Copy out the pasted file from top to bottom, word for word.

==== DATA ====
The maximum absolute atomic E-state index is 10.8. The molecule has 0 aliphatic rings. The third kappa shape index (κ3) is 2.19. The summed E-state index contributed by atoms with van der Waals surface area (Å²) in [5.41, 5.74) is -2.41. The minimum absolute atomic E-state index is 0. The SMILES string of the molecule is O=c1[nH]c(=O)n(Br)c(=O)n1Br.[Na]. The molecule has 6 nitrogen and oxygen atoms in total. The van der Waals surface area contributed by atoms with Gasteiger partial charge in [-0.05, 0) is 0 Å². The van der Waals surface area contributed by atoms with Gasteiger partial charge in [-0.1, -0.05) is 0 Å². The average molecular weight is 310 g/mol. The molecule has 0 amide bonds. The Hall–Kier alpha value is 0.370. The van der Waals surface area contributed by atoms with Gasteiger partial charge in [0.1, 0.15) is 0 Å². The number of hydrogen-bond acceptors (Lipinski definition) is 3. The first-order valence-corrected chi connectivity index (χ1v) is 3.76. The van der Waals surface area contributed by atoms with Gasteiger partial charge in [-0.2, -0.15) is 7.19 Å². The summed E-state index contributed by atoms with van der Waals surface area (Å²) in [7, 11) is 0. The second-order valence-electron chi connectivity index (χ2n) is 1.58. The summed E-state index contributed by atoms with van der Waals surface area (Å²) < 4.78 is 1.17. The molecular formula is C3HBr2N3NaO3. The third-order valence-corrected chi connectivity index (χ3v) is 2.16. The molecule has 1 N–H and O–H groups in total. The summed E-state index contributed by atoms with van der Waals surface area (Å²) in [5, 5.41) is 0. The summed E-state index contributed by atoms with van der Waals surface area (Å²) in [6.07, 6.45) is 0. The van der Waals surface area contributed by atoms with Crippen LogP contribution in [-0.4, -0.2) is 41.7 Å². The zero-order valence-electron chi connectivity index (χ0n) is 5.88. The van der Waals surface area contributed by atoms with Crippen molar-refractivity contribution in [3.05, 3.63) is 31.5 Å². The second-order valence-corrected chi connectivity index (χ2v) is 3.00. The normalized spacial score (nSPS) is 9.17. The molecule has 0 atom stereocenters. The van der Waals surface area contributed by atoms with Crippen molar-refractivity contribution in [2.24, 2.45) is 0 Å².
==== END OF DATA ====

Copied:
The maximum absolute atomic E-state index is 10.8. The molecule has 0 aliphatic rings. The third kappa shape index (κ3) is 2.19. The summed E-state index contributed by atoms with van der Waals surface area (Å²) in [5.41, 5.74) is -2.41. The minimum absolute atomic E-state index is 0. The SMILES string of the molecule is O=c1[nH]c(=O)n(Br)c(=O)n1Br.[Na]. The molecule has 6 nitrogen and oxygen atoms in total. The van der Waals surface area contributed by atoms with Gasteiger partial charge in [-0.05, 0) is 0 Å². The van der Waals surface area contributed by atoms with Gasteiger partial charge in [-0.1, -0.05) is 0 Å². The average molecular weight is 310 g/mol. The molecule has 0 amide bonds. The Hall–Kier alpha value is 0.370. The van der Waals surface area contributed by atoms with Gasteiger partial charge in [0.1, 0.15) is 0 Å². The number of hydrogen-bond acceptors (Lipinski definition) is 3. The first-order valence-corrected chi connectivity index (χ1v) is 3.76. The van der Waals surface area contributed by atoms with Gasteiger partial charge in [-0.2, -0.15) is 7.19 Å². The summed E-state index contributed by atoms with van der Waals surface area (Å²) in [7, 11) is 0. The second-order valence-electron chi connectivity index (χ2n) is 1.58. The summed E-state index contributed by atoms with van der Waals surface area (Å²) < 4.78 is 1.17. The molecular formula is C3HBr2N3NaO3. The third-order valence-corrected chi connectivity index (χ3v) is 2.16. The molecule has 1 N–H and O–H groups in total. The summed E-state index contributed by atoms with van der Waals surface area (Å²) in [5, 5.41) is 0. The summed E-state index contributed by atoms with van der Waals surface area (Å²) in [6.07, 6.45) is 0. The van der Waals surface area contributed by atoms with Crippen LogP contribution in [-0.4, -0.2) is 41.7 Å². The zero-order valence-electron chi connectivity index (χ0n) is 5.88. The van der Waals surface area contributed by atoms with Crippen molar-refractivity contribution in [3.05, 3.63) is 31.5 Å². The second-order valence-corrected chi connectivity index (χ2v) is 3.00. The normalized spacial score (nSPS) is 9.17. The molecule has 0 atom stereocenters. The van der Waals surface area contributed by atoms with Crippen molar-refractivity contribution in [2.24, 2.45) is 0 Å².